• As with the Wall St. crash, everything is justified if it makes enough money. Wasn’t good enough back then and advertising like this gives people implied permission to overindulge because “it’s healthy.”

  • This somehow, on a gut level, bothers me less than misleading claims on foods I can see people really thinking are healthy. Am I wrong to believe people know alcohol isn’t good for them? Sure, it’s not right but even college students know vodka, gluten free or not, isn’t “good”?

  • Charlie L

    Treausury did such a great job with the economy, surely they’ll do better with regulating alcohol!

  • Subvert

    They call this a “healthy halo” in marketing moron speak. They try to play on people’s weakest or strongest feelings, ex. obsessive attention to physical appearance/weight loss, and because we live in such a shallow society, it all just sells itself. That, and the fact that the TTB, which regulates (or doesn’t regulate) alcohol is a revenue regulatory group, not a public safety regulatory group. So drink up, we need to keep U.S. warlords and commandos armed and in business!

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  • Dorie Apollonio

    Alcohol is tricky to regulate on the national level because the 21st Amendment basically relegates alcohol control to the states. I’m not sure that Treasury even has the power to regulate, not that it would use it if it did.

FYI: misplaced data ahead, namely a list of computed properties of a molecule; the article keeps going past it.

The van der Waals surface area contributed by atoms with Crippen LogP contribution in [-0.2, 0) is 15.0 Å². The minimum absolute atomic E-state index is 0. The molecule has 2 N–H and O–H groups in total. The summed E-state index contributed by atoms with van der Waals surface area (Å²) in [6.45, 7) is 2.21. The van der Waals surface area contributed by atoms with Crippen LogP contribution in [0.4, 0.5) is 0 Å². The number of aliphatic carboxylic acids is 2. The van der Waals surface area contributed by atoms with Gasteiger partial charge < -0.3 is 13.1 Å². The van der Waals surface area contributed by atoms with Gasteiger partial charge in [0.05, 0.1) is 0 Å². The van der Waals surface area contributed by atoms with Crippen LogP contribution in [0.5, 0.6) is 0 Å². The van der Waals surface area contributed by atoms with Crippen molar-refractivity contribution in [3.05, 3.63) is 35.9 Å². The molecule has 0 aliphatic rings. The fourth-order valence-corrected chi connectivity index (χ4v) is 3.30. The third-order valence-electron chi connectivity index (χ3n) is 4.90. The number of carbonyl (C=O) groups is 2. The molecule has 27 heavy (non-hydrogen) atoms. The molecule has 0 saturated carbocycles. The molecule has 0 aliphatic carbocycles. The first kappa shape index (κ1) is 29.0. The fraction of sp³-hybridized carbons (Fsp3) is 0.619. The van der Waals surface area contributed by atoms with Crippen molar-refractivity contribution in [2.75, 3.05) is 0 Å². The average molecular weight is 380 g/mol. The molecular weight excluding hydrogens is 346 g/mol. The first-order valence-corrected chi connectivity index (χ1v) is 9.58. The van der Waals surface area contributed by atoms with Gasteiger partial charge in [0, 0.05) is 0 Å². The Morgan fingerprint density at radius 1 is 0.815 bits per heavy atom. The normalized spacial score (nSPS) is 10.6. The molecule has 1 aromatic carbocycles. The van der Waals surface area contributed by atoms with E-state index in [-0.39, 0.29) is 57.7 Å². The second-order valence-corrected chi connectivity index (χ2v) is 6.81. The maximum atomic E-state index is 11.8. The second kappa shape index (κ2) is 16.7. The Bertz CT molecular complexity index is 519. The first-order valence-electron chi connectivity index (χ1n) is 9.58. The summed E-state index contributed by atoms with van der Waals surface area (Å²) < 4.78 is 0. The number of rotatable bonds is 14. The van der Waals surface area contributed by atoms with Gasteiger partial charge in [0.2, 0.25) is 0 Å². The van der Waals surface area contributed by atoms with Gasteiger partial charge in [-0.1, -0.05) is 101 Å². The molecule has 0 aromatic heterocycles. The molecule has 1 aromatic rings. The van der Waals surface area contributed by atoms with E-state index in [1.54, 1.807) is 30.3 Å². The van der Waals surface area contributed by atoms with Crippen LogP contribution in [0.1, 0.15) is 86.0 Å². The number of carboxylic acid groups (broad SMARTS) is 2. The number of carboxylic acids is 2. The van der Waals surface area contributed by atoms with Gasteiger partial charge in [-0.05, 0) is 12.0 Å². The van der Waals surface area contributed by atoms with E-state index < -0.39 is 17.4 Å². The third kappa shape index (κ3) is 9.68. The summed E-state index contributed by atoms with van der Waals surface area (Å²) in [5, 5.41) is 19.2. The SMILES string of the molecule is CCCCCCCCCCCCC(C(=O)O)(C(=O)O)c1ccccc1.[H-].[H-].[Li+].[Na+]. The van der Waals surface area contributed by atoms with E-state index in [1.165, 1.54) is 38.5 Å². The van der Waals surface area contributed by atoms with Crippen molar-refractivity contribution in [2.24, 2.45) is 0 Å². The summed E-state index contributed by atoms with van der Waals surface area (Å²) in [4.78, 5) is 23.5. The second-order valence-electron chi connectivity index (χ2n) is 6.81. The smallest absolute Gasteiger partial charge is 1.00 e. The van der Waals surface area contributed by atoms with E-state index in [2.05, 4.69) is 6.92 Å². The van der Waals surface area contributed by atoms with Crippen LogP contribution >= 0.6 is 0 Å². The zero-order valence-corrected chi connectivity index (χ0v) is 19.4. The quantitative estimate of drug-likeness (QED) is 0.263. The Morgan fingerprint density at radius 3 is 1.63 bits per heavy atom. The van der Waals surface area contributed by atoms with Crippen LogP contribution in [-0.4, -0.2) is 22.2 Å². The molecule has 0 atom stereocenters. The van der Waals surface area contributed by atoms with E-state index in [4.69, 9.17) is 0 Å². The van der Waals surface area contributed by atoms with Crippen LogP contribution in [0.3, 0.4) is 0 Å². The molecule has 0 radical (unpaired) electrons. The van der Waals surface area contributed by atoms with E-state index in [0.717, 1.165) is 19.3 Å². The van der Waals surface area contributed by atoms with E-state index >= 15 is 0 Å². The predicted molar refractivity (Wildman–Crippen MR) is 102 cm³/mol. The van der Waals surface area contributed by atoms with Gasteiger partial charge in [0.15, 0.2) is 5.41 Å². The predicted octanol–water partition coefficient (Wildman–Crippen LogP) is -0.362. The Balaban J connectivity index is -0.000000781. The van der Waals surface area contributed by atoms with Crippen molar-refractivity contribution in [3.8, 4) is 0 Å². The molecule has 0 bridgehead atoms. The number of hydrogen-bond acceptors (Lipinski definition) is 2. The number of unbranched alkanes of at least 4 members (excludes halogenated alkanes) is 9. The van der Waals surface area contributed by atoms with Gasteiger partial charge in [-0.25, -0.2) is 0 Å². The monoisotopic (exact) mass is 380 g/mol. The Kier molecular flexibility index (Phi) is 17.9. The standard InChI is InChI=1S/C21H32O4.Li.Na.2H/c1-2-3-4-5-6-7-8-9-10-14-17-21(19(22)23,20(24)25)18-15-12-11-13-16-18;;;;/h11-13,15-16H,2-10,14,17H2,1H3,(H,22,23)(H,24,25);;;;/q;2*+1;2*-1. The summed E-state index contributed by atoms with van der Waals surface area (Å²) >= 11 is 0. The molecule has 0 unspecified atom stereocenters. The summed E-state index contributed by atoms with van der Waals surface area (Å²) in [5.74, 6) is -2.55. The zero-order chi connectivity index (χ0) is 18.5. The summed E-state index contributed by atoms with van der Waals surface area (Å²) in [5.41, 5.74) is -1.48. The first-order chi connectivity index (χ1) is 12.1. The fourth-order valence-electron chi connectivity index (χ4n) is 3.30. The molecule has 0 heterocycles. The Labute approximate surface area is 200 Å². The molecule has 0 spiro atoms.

The NIAAA’s best response to this issue has been to track state laws by creating APIS, but it’s a pretty small step.

    And now NIAAA is on track to be taken over by NIDA, an agency where I suspect not a single person has ever considered the problems inherent in state v. federal regulation. At any rate, it’s difficult to imagine how states could ever effectively address these national-level campaigns, given that the feds are out of the picture, constitutionally speaking. By comparison to alcohol, even federal tobacco regulation looks draconian these days.

  • Sam

    I agree that the antioxidant & protein claims are obviously wrong, and that no alcoholic beverage should make label claims about improving helath. What I don’t see is how talking about infused flavors or fruits is a health claim or an issue…heck isn’t that what wine is, a grape variety fermented and traditionally infused with notes of oak? As for MGD 64, while I think it tastes awful, it is only 64 calories (compared to 140 in a 12 oz soda) and about 2% abv…so I’m not sure why it can’t be presented as low calorie compared to a normal beer…if they want nutritional labels on beers the reduced calories will be even more obvious for consumers as regular beer has about 3-4x as many caloires.

    My issue with the Marin Institue is that their agenda is not health but prohibition, and their reports are as biased as corporate marketing. They and big business have both been roadblocks to talking intelligently and rationally about alcohol policy and it’s place in society.